Please bear with me on this one small rant about my 2004 VW New Beetle, which I bought used a few years ago. It's a 1.8 liter turbo gas engine thing that is both zippy and showing its age.
First off, I am aware that VW has announced plans to stop making New Beetles in the near term. To this I say, good.
The basic New Beetle vehicle is a compromised design - in order to have the "Bug" shape they had to cram components into the thing. As consequence, the engine is not easy to access for repairs. It is not the "shade tree mechanic" friendly vehicle that the old Beetles were.
I knew that when I bought it, but I needed a car and the price was good.
I have since spent more on repairs than on the car, but the bleeding has been over years so it could be planned for.
But - it's the quality of construction and the deterioration of little pieces that will make you wonder. The driver side interior door handle plastic broke. The plastic in the interior has not held up well in the Southern clime and in the summer heat. Bought a fix kit on E Bay and repaired the problem. The dash, which is quite large in this car to hold air bags and such is sort of melting and is gummy. Might be due to some chemical used by a prior owner or detail person. Doesn't matter much, the car is not for show, but for driving a dog places and doing shopping runs. The seat material is coming apart - heat, age, misuse - and one thing more.
That thing being that this car leaks in the rain. Not every rain, but usually in heavy rains which have been preceded by event like pollen (our cars and houses get a heavy dose here from the pine trees), pine needle drops, Fall leaves, etc. This debris clogs the already inadequate drain system for the sunroof.
It leaks around the sunroof where the track has four drain holes that clog easily and are difficult to maintain because of their design and construction. If these drains clog - no, make that - when inevitably these drains clog, the interior of the car fills with water sometimes inches deep in the rear area foot well and sometimes in other areas, including the seats and in the trunk area. Even if you regularly try to keep these drains clear, a heavy rain may still cause flooding because the drains are small and the rain of a severe storm like those of a hurricane or tropical storm can overwhelm them.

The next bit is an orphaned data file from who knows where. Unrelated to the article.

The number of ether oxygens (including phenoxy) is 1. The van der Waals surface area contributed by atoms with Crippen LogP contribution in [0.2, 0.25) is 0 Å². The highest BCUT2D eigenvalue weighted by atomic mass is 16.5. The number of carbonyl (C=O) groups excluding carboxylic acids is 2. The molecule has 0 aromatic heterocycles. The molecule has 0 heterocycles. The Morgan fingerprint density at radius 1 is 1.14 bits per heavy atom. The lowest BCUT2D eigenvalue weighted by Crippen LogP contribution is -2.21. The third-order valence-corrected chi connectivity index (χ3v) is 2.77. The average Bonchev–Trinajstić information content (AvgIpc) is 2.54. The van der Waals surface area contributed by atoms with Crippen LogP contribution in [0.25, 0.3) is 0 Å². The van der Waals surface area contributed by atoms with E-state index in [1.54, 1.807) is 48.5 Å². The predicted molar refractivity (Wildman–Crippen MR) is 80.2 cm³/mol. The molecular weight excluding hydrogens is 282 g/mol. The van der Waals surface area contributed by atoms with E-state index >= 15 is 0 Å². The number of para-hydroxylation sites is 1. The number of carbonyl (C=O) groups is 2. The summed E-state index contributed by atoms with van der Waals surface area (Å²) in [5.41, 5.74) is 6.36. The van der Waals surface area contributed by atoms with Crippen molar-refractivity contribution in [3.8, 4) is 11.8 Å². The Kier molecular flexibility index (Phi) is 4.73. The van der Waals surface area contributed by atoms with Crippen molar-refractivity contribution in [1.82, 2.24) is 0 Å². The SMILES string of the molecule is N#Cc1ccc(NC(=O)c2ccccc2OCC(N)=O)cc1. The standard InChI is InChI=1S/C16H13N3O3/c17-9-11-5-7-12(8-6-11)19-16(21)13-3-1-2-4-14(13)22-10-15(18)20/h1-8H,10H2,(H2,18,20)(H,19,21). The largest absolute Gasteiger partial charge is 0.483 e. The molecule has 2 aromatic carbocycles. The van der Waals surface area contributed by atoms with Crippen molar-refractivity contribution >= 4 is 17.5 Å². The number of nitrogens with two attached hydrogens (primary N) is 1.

Now that might be minor thing, except that when the car is "sealed" - windows up, sunroof closed - the damp interior and the warm air outside and inside - are a perfect environment for the growth of fungi -mildew, mold, etc.
I should note that this drainage issue exists not only in VW New Beetles but also in other VWs and some Audi models also equipped with a sunroof. You can learn about the effort needed to repair the problem on YouTube:
You note that this "fix" requires removal of the headliner and other components in the interior. Which, you might also note, is a lot of work, especially since much of the effort goes to simply doing what should have been done at the factory in the first place - properly sealing the connecting pieces with useful goo instead of a slap of "mastic" at the joints, and perhaps installing a small mesh screen at the water entry points to the drains to prevent the movement of tree detritus into the tubes that are the drains.
I am not yet inclined to remove my headliner to make a sort of fix, as it will not solve the recurring problem of debris blocking the drains.
So there's the background.
Here's the current saga.
We were leaving town for a couple of weeks and I knew that there was the possibility that, while we were gone, a storm would hit our area. Florence was headed generally toward us. I could not put the VW in the garage because my MG is parked there along with other material that has turned a nominal two car garage into a functional one car garage. I could have covered the VW with a tarp but thought that might signal people that we were gone. So I spent substantial time cleaning out the drains on the VW in hopes that should we get rains from the storm it wouldn't be enough to cause the car to flood inside.
Upon return home I found my efforts were in vain, the VW had water in it and, in addition, had a flourishing mold/fungi population.
Yes, in that 100% perfection of hindsight, I should have covered the car. Which begs the point that the car shouldn't leak in the first place.
But I didn't and now had to clean up the mess. This involved using my shop vac to suck up the standing water, opening all the possible car openings and spraying white vinegar over everything in the interior to kill the unwelcome mold/fungi, then spreading Borax around to further protect the interior. Gloves and face mask respirator were the uniform of the day.
So far it has worked to kill what was there and prevent a return.
But how to prevent the problem of water entry without doing the work in the above video? And without needing to use a car cover all the time? My first thought was to use some plastic wrap held in place with magnets as a stop gap fix. Then I thought of using something like those magnetic signs people hang on the doors of their cars and trucks to advertise their businesses. A quick Google search revealed that many, many people had the same idea. So I ordered a large roll of that to experiment with.
It ought to be simple - put in on when rain is expected, take it off when I want to use the sunroof.
I'll let you know how the experiment works out.
By the way, my Subaru's sunroof doesn't have this problem. Perhaps VW/Audi should take a look at how they build their cars.
Thus ends this rant.